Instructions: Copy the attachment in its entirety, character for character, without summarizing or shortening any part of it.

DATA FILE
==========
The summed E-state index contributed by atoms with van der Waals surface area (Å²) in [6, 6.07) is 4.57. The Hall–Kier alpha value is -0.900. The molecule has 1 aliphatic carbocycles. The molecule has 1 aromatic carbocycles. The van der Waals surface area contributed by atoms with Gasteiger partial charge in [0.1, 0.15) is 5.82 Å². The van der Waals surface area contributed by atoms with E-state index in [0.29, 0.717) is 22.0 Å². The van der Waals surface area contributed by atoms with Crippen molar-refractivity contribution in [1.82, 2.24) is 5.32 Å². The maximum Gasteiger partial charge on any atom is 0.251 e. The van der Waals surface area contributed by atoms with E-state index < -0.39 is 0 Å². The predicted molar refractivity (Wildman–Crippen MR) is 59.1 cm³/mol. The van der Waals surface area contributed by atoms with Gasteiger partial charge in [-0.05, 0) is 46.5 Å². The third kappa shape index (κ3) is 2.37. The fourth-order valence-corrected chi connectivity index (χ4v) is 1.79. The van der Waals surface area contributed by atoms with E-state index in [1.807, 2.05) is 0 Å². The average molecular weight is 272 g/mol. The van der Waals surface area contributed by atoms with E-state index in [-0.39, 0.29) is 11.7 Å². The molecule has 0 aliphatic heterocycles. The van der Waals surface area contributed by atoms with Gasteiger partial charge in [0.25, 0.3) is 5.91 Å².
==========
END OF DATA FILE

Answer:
The summed E-state index contributed by atoms with van der Waals surface area (Å²) in [6, 6.07) is 4.57. The Hall–Kier alpha value is -0.900. The molecule has 1 aliphatic carbocycles. The molecule has 1 aromatic carbocycles. The van der Waals surface area contributed by atoms with Gasteiger partial charge in [0.1, 0.15) is 5.82 Å². The van der Waals surface area contributed by atoms with E-state index in [0.29, 0.717) is 22.0 Å². The van der Waals surface area contributed by atoms with Crippen molar-refractivity contribution in [1.82, 2.24) is 5.32 Å². The maximum Gasteiger partial charge on any atom is 0.251 e. The van der Waals surface area contributed by atoms with E-state index < -0.39 is 0 Å². The predicted molar refractivity (Wildman–Crippen MR) is 59.1 cm³/mol. The van der Waals surface area contributed by atoms with Gasteiger partial charge in [-0.05, 0) is 46.5 Å². The third kappa shape index (κ3) is 2.37. The fourth-order valence-corrected chi connectivity index (χ4v) is 1.79. The van der Waals surface area contributed by atoms with E-state index in [1.807, 2.05) is 0 Å². The average molecular weight is 272 g/mol. The van der Waals surface area contributed by atoms with E-state index in [-0.39, 0.29) is 11.7 Å². The molecule has 0 aliphatic heterocycles. The van der Waals surface area contributed by atoms with Gasteiger partial charge in [0.25, 0.3) is 5.91 Å².